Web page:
We hit the second road marshal at 14.5 miles, who rushed out to tell Phil and I that we were only 2 minutes ahead of the cut-off time.  I knew there were still others behind us at this point, having overtaken a few struggling up the steep climb.  It put me into a bit of a panic though.  There was no way I wanted to be withdrawn this early into the race!  We picked up speed, and luckily, it was at a point where there was a lot of road sections.  Although we also chanced some more technical tracks – jogging over rocks and mud.  Phil slipped down in a large puddle, knocking his ankle which he said was already weak from previous injuries.  We continued on though – picking up pace where we could and just as we picked up a faster pace over a generally flat bridepath Phil’s ankle buckled and he went down again.  This time he couldn’t continue and was in a lot of pain.  We had to stop on the side of the road to make a plan.  I worked out roughly where we were on the map, knowing that we were about 30 minutes past the last road marshal and we called for help.  Apparentally we weren’t far from the Duke of York pub, where he could sit and wait for help, so I walked about 3/4m-1m alongside Phil as he hobbled along the road.  I wanted to push on, but felt guilty for thinking about it, knowing I couldn’t leave him.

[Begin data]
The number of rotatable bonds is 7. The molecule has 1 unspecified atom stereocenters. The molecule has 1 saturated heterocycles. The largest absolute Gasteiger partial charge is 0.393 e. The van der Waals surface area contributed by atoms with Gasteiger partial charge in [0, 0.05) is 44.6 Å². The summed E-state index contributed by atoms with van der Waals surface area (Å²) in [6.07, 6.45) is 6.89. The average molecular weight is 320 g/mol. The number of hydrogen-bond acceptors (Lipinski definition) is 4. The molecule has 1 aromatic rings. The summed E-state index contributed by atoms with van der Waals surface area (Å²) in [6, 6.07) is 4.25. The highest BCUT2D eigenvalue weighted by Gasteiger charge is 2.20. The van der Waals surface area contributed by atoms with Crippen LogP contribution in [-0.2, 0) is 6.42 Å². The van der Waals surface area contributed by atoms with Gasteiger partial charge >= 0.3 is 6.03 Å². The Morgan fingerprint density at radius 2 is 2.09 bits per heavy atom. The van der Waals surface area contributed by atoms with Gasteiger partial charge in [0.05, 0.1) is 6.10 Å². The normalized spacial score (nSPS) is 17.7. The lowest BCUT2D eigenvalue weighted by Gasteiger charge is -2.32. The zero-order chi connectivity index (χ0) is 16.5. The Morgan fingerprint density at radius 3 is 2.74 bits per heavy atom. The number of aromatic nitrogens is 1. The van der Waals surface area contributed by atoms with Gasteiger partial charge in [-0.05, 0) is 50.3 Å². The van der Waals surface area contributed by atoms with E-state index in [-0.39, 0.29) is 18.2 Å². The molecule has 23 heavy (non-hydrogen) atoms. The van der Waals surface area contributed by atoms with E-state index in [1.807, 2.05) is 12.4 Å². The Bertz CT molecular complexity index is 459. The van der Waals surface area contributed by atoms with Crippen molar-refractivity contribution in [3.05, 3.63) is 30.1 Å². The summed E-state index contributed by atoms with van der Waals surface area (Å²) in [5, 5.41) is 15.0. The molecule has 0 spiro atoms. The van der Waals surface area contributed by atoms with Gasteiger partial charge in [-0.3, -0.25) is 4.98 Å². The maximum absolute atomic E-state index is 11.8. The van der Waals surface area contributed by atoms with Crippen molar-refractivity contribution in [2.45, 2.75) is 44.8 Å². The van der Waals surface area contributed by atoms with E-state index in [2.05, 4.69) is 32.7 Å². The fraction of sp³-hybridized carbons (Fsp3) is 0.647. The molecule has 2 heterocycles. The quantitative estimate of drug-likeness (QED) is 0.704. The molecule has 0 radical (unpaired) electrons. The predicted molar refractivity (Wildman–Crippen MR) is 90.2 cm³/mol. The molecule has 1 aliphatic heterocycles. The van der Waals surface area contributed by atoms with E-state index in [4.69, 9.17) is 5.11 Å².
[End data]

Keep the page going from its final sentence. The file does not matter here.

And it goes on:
Once I had dropped him off I managed to run for a good mile or so before coming to several fields.  I paused here to get my bearings and also pop on Dan’s gloves I’d borrowed for the event.  Gloves are the one thing I’ve never needed to run in before but the long pause in running from helping Phil had meant I had started to get cold.  I wore them the rest of the race.  I determined that I should go straight ahead, but the couple close behind beared through the field to the right.  Doubting myself I followed them, although when they paused and I caught up I mentioned that I thought we should be further over.  They pointed to about five headtorches in the distance bobbing away so I followed along behind.  However, when we caught up with those five headtorches, all five runners were bent over maps looking for a way out of the field!  Lesson: Don’t assume others know where they are going either!  In the end we all took it in turns to leap over a high wall onto a road and run down into the village where Checkpoint 3, Earl Sterndale School was.  The first indoor checkpoint.  I had pushed past all seven people and was first to reach the school, although was aided getting there when I ran straight past and dan lept out of the car to call me in!